Cameras, Drones and Lasers: How They're Tackling Oil and Gas Pollution

DroneWaPo2Dr. Jason Gu was still a graduate student when he developed the technology behind SenSevere, a start-up that creates laser-based gas sensors for use in heavy industry and power plants. Today, he’s working to apply this technology to methane emissions from the oil and gas industry, making him one of the many entrepreneurs developing solutions to tackle the problem. His fascination with innovation isn’t just making his clients more efficient—it may also be saving the planet.

The hidden cost of methane

Methane, the main component of natural gas, is a powerful pollutant responsible for a quarter of the global warming we feel today. The oil and gas industry releases 7 million tons of it into the atmosphere every year through emissions from oil and gas fields and associated pipelines, resulting in over a billion dollars’ worth of wasted American energy resources. And, toxic chemicals like benzene, a known carcinogen, can accompany methane emissions, posing a potential threat to public health.

“The industry is beginning to become more sensitized to the fact that methane is an aggressive greenhouse gas,” said James Armstrong, president of Apogee Scientific, a Colorado-based methane mitigation company. For more than 15 years, Apogee has manufactured a methane detection system that uses a vacuum and infrared sensors and can be mounted to trucks, ATVs and helicopters to identify leaks in the field. “If you find the leaks and repair them, you’re not only helping the environment…you’re extending the resource.”

New frontiers for entrepreneurs

Today, a range of solutions are available to address the problem, from mechanical leak-preventing sealing devices to handheld infrared cameras. A 2014 ICF International report found that these existing technologies can reduce methane emissions by 40 percent, while costing oil and gas companies less than a penny per thousand cubic feet of gas produced.

For businesses operating in the field of methane mitigation, opportunity lies not only in existing technologies, but also in emerging ones. Heath Consultants, a Texas-based, family-run business, has been helping oil and gas companies capture wasted gas for over 80 years. But when they look to the future, they see a new way to possibly reduce emissions even more effectively: drones.

In August, Heath Consultants announced that, along with several research partners, they received part of a $60 million grant to develop a methane-monitoring drone that can reliably and cost-effectively detect and measure methane leaks.

“One drone will be able to monitor multiple wellheads, pipelines, separation tanks and anything else it needs to,” said Paul Wehnert, senior vice president of sales and marketing with Heath Consultants. “It will sit in a doghouse, probably charging by solar power. It will then fly a programmed, aerial grid to monitor the various sites.”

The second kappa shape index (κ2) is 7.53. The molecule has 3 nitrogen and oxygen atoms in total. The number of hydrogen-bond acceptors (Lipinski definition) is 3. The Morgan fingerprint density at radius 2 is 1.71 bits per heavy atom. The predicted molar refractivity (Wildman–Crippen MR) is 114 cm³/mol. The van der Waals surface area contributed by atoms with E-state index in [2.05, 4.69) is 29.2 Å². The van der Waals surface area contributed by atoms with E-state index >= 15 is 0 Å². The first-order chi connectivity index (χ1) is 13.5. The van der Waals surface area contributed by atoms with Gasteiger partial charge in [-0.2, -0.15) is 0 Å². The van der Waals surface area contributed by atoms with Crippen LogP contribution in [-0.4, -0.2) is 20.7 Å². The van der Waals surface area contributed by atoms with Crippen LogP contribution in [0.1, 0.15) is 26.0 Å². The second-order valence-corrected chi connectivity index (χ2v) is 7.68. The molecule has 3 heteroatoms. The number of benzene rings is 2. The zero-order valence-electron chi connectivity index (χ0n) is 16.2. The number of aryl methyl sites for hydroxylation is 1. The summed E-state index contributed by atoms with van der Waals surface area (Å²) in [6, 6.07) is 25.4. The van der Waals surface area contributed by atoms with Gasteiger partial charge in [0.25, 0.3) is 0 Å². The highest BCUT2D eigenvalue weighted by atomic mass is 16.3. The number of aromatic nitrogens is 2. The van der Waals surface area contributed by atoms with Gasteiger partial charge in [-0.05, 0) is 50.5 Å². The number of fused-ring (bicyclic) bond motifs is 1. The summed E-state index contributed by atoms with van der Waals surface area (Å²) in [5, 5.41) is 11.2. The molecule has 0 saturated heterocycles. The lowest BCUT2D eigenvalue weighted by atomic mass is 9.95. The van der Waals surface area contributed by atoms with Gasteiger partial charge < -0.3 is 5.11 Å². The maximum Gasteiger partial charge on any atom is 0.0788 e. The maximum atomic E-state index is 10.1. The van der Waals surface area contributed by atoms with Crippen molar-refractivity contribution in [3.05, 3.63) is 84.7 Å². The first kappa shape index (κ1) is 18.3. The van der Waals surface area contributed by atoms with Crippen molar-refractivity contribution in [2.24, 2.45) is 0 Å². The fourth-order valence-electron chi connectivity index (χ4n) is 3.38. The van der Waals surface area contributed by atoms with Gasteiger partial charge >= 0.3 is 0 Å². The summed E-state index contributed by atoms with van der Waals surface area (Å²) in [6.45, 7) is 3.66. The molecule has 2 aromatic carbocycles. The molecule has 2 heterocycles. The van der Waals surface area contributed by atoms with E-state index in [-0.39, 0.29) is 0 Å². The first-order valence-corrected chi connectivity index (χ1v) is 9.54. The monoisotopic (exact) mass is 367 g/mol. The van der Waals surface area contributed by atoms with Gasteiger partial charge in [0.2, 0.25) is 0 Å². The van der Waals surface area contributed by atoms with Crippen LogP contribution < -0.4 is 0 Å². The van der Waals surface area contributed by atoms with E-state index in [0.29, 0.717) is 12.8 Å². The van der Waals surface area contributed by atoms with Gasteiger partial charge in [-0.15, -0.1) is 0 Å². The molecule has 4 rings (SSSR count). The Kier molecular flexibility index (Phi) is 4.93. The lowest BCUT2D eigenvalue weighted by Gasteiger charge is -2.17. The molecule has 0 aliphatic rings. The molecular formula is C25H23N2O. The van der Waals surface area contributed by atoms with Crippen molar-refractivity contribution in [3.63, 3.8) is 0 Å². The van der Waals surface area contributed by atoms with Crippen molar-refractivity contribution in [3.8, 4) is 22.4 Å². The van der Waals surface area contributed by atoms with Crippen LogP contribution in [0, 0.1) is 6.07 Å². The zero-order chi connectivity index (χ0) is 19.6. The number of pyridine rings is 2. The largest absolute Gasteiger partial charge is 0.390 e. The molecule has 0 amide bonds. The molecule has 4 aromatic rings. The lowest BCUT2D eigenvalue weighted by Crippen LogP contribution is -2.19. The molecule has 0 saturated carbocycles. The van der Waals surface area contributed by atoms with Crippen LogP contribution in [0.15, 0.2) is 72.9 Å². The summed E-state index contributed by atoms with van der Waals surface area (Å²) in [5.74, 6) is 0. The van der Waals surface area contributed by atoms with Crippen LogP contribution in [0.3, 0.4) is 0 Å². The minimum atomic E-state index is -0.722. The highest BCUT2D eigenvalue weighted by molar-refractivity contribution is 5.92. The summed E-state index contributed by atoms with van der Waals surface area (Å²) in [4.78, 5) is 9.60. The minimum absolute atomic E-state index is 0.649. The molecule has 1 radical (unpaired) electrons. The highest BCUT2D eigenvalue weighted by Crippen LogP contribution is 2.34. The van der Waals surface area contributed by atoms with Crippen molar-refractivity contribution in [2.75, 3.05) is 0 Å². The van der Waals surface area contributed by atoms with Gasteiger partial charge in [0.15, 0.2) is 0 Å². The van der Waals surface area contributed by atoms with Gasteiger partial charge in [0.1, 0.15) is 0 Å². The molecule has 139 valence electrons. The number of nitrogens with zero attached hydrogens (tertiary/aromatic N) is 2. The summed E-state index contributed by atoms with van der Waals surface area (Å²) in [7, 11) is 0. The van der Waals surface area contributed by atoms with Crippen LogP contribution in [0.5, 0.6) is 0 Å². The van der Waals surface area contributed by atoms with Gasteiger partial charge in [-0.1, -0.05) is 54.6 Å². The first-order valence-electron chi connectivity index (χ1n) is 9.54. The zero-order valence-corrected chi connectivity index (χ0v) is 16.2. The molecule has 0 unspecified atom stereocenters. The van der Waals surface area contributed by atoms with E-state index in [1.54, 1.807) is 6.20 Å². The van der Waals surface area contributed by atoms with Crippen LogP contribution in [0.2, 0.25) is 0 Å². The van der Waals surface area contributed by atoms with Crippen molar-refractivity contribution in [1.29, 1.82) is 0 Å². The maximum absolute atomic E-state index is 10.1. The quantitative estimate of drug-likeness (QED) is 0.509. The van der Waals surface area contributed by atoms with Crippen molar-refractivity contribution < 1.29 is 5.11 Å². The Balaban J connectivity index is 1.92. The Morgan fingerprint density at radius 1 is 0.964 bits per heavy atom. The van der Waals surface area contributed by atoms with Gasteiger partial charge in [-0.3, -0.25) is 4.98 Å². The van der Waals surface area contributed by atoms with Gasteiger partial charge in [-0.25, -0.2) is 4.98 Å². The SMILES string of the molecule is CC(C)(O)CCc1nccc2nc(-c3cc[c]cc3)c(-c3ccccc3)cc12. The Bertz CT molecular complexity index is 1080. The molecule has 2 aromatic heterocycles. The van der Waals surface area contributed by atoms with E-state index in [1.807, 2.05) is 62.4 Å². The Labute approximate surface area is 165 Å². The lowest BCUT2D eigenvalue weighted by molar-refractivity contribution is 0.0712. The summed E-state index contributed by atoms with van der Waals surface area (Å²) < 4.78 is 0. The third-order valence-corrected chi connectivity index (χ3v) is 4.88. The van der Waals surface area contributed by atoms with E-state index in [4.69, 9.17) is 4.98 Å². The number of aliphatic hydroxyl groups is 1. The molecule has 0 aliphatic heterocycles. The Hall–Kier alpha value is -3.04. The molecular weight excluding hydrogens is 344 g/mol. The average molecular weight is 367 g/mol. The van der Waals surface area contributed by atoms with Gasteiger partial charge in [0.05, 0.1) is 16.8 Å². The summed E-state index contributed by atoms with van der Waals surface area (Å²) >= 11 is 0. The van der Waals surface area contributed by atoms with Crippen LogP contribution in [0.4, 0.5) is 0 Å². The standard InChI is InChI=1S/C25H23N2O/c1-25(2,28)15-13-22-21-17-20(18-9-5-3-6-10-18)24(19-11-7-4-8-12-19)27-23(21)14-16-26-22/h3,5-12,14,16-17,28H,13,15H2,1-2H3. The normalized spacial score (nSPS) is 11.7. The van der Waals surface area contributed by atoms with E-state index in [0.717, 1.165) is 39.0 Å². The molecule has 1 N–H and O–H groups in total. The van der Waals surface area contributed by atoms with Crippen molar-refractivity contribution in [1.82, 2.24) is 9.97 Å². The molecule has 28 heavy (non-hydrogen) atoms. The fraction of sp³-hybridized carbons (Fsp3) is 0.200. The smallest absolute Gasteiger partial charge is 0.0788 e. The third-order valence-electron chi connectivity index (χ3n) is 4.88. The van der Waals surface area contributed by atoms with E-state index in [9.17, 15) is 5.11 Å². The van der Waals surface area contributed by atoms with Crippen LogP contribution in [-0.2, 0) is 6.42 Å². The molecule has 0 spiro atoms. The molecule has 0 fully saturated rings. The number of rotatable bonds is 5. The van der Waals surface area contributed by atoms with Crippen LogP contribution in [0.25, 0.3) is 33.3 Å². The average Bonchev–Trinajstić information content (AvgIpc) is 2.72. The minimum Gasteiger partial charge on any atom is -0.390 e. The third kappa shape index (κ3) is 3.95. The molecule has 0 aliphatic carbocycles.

Dr. Gu, of SenSevere, has a different approach. As part of the Environmental Defense Fund’s Methane Detectors Challenge, his four-person team has developed a stationary laser system that can continuously and cost-effectively monitor for methane emissions. The system, Gu claims, allows for “organized responses to leaks in hours, not months.” That could mean the difference between a methane leak costing pennies, or costing thousands.

Policy drives innovation

State and federal leaders are increasingly recognizing the role policy can play in leveling the playing field for methane reduction practices across the industry, with the Environmental Protection Agency (EPA) proposing rules in September to reduce oil and gas methane emissions across the United States. Entrepreneurs like Gu caution that these policies must include the flexibility to adopt the most effective solutions as they become available and encourage further innovation.

“Any regulations need to have a clear pathway for operators to be recognized for using innovative technology,” Gu testified at a recent public hearing on EPA’s proposed methane rules. “Without such a pathway, the proposed rule risks freezing methane detection technology at its current level.”

As momentum builds behind the effort to reduce oil and gas methane pollution, American innovators are providing the technology to cost-effectively drive emissions reductions, and are continually working to develop even more innovative, cutting-edge solutions. By crafting flexible rules, policymakers can help ensure the newest, most effective technologies are able to be adopted as they are developed by American businesses.

This content originally appeared on Washington Post’s Brand Connect.

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